Shouldn't be a federal case: affirmative action, like myriad other topics including anti-sodomy laws, should not be a subject for the federal courts to decide.
When the 1964 Civil Rights Act was being considered by Congress, its most ardent supporter was then-Senator Hubert H. Humphrey of Minnesota. One of its most hotly debated sections turned out to be Title VII where some legislators found language indicating to them that racially-based hiring quotas would result.
Nothing to worry about, said Humphrey to a questioning colleague: "[If] the Senator can find in Title VII ... any language which provides that an employer will have to hire on the basis of percentage or quota related to color ... I will start eating the pages one after another, because it is not there."
Another strong backer of the Act, Senator Clifford Case of New Jersey, gave an even firmer guarantee: "There is no requirement in Title VII that an employer maintain a racial balance in his workforce. On the contrary, any deliberate attempt to maintain a racial balance ... would involve a violation of Title VII.... It must be emphasized that discrimination is prohibited to any individual."
What did Title VII say? The contentious section contained the following language: "It shall be an unlawful employment practice for any employer ... to discriminate against any individual because of his race, color, religion, sex, or national origin in admission to, or employment in, any programs established to provide apprenticeship or other training," Pretty clear, isn't it? Discrimination on the part of "any employer" shall be unlawful.
Enter Affirmative Action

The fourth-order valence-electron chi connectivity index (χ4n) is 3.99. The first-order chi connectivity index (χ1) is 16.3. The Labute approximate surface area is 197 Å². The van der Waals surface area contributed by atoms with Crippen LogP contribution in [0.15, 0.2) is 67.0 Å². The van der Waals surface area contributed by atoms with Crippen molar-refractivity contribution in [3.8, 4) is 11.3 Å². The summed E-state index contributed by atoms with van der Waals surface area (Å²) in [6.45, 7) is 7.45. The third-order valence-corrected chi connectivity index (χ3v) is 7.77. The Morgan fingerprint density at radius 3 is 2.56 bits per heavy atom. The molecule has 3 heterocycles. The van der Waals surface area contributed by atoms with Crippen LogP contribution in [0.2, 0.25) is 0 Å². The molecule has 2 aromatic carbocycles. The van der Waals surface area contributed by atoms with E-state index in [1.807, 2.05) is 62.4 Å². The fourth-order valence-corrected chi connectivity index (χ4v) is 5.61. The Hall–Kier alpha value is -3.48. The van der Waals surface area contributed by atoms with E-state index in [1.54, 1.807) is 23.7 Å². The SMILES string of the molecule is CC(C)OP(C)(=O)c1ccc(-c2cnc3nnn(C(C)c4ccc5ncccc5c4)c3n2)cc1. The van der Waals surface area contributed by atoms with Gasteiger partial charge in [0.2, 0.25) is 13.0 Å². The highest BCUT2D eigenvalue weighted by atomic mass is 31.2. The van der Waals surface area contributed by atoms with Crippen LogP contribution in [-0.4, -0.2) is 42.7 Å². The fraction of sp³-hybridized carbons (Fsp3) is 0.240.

Yet, in what now seems like the blink of an eye, the Humphrey-Case guarantees (and those of all their liberal colleagues) were cast aside and discrimination for some persons based on racial, ethnic, and gender considerations became the rule. The very thing they said would not happen happened. It came about as a result of Executive Orders from the Johnson White House, amendments to the Act, and decrees of the Equal Employment Opportunity Commission.
Overnight, employers were forced to hire and promote according to norms they thought were outlawed. College and university admissions offices were required to alter admissions policies. Further, a portion of publicly funded contracts were now earmarked for minority-owned businesses, even in cities where the so-called minority totaled as much as 70 percent of the population. It was affirmative action with a vengeance. Among its harmful effects can be found a significant amount of new racial animosity. After all, if a qualified white male who never harbored racist sentiments loses a promotion to a less-qualified and less-senior individual who satisfies his employer's federally imposed quotas, his bitterness is hardly surprising. Realize, too, that the black, woman, or Hispanic holding a responsible position is almost universally viewed as having little talent and a lot of affirmative-action-supplied good fortune.
The Underlying Wrongs
When the federal government decided in 1964 that it should outlaw discrimination, it assumed power in an entirely new arena. Once in possession of this new authority, it could ban racial discrimination (as it did in the 1964 Civil Rights Act), or it could enforce the despicable practice (as it had done via affirmative action). The assumption of the power is the problem. The once frequently applied but now forgotten maxim "Don't make a federal case out of it!" was foolishly (and perhaps deliberately) cast aside.
Something else must be said about the crime of affirmative action. Its underlying premise is that rights belong to a group, not to an individual. This is unadulterated Marxism. The American principle that individuals possess God-given rights and should be judged on their own merits has been junked.
The Supreme Court in recent decisions has removed a few teeth from affirmative action's grip on America. What it should do now is rule that the business of discrimination--for or against anyone--is not a federal matter.
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|Title Annotation:||Affirmative Action|
|Author:||McManus, John F.|
|Publication:||The New American|
|Date:||Jul 28, 2003|
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